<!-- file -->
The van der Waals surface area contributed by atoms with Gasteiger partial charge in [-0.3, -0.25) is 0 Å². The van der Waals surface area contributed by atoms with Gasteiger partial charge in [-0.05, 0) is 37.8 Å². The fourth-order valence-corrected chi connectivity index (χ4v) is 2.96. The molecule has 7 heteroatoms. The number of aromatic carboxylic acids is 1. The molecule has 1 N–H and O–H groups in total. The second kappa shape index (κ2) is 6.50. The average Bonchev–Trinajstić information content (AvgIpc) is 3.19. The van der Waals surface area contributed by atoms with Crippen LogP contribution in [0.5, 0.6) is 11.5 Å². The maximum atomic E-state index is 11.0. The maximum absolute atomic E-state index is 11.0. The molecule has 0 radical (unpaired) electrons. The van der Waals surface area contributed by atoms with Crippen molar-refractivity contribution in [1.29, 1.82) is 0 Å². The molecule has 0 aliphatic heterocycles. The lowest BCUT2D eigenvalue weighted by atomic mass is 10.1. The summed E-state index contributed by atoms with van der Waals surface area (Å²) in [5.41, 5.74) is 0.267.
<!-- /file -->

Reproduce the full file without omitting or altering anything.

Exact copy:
The van der Waals surface area contributed by atoms with Gasteiger partial charge in [-0.3, -0.25) is 0 Å². The van der Waals surface area contributed by atoms with Gasteiger partial charge in [-0.05, 0) is 37.8 Å². The fourth-order valence-corrected chi connectivity index (χ4v) is 2.96. The molecule has 7 heteroatoms. The number of aromatic carboxylic acids is 1. The molecule has 1 N–H and O–H groups in total. The second kappa shape index (κ2) is 6.50. The average Bonchev–Trinajstić information content (AvgIpc) is 3.19. The van der Waals surface area contributed by atoms with Crippen LogP contribution in [0.5, 0.6) is 11.5 Å². The maximum atomic E-state index is 11.0. The maximum absolute atomic E-state index is 11.0. The molecule has 0 radical (unpaired) electrons. The van der Waals surface area contributed by atoms with Crippen molar-refractivity contribution in [1.29, 1.82) is 0 Å². The molecule has 0 aliphatic heterocycles. The lowest BCUT2D eigenvalue weighted by atomic mass is 10.1. The summed E-state index contributed by atoms with van der Waals surface area (Å²) in [5.41, 5.74) is 0.267.